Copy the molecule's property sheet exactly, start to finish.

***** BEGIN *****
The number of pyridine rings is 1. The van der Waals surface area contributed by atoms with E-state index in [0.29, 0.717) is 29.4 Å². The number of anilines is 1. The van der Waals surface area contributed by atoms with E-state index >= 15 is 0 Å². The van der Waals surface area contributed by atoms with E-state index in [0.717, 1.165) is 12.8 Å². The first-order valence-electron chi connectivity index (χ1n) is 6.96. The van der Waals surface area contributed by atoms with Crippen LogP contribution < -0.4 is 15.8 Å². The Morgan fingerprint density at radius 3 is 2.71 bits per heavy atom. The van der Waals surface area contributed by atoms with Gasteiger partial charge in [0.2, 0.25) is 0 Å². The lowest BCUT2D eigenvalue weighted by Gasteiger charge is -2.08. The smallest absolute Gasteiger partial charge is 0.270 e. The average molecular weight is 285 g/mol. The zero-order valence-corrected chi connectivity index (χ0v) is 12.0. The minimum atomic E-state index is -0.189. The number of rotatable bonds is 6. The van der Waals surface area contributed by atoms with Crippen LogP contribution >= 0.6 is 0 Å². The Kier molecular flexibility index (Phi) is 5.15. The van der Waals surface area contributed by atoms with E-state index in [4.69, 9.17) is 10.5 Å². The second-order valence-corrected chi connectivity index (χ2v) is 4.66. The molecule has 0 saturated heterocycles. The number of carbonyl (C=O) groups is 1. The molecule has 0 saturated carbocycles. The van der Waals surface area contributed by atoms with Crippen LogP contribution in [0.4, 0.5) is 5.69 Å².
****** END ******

The number of pyridine rings is 1. The van der Waals surface area contributed by atoms with E-state index in [0.29, 0.717) is 29.4 Å². The number of anilines is 1. The van der Waals surface area contributed by atoms with E-state index >= 15 is 0 Å². The van der Waals surface area contributed by atoms with E-state index in [0.717, 1.165) is 12.8 Å². The first-order valence-electron chi connectivity index (χ1n) is 6.96. The van der Waals surface area contributed by atoms with Crippen LogP contribution < -0.4 is 15.8 Å². The Morgan fingerprint density at radius 3 is 2.71 bits per heavy atom. The van der Waals surface area contributed by atoms with Gasteiger partial charge in [0.2, 0.25) is 0 Å². The lowest BCUT2D eigenvalue weighted by Gasteiger charge is -2.08. The smallest absolute Gasteiger partial charge is 0.270 e. The average molecular weight is 285 g/mol. The zero-order valence-corrected chi connectivity index (χ0v) is 12.0. The minimum atomic E-state index is -0.189. The number of rotatable bonds is 6. The van der Waals surface area contributed by atoms with Crippen LogP contribution >= 0.6 is 0 Å². The Kier molecular flexibility index (Phi) is 5.15. The van der Waals surface area contributed by atoms with E-state index in [4.69, 9.17) is 10.5 Å². The second-order valence-corrected chi connectivity index (χ2v) is 4.66. The molecule has 0 saturated heterocycles. The number of carbonyl (C=O) groups is 1. The molecule has 0 saturated carbocycles. The van der Waals surface area contributed by atoms with Crippen LogP contribution in [0.4, 0.5) is 5.69 Å².